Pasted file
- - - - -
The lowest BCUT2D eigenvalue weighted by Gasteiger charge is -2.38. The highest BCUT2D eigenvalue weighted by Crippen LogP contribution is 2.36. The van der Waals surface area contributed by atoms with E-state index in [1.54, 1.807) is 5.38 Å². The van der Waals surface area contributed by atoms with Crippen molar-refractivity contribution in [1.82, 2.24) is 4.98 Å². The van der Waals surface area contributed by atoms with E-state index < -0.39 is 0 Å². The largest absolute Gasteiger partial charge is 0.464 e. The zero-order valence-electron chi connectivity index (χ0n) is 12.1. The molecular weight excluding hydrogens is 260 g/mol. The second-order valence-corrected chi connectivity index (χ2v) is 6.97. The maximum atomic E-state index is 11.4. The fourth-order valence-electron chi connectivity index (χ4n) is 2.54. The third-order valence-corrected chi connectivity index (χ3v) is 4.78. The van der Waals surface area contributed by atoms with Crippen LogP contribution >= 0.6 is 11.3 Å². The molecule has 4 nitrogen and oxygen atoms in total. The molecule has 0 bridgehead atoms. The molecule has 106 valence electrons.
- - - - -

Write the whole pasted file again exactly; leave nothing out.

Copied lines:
The lowest BCUT2D eigenvalue weighted by Gasteiger charge is -2.38. The highest BCUT2D eigenvalue weighted by Crippen LogP contribution is 2.36. The van der Waals surface area contributed by atoms with E-state index in [1.54, 1.807) is 5.38 Å². The van der Waals surface area contributed by atoms with Crippen molar-refractivity contribution in [1.82, 2.24) is 4.98 Å². The van der Waals surface area contributed by atoms with E-state index < -0.39 is 0 Å². The largest absolute Gasteiger partial charge is 0.464 e. The zero-order valence-electron chi connectivity index (χ0n) is 12.1. The molecular weight excluding hydrogens is 260 g/mol. The second-order valence-corrected chi connectivity index (χ2v) is 6.97. The maximum atomic E-state index is 11.4. The fourth-order valence-electron chi connectivity index (χ4n) is 2.54. The third-order valence-corrected chi connectivity index (χ3v) is 4.78. The van der Waals surface area contributed by atoms with Crippen LogP contribution >= 0.6 is 11.3 Å². The molecule has 4 nitrogen and oxygen atoms in total. The molecule has 0 bridgehead atoms. The molecule has 106 valence electrons.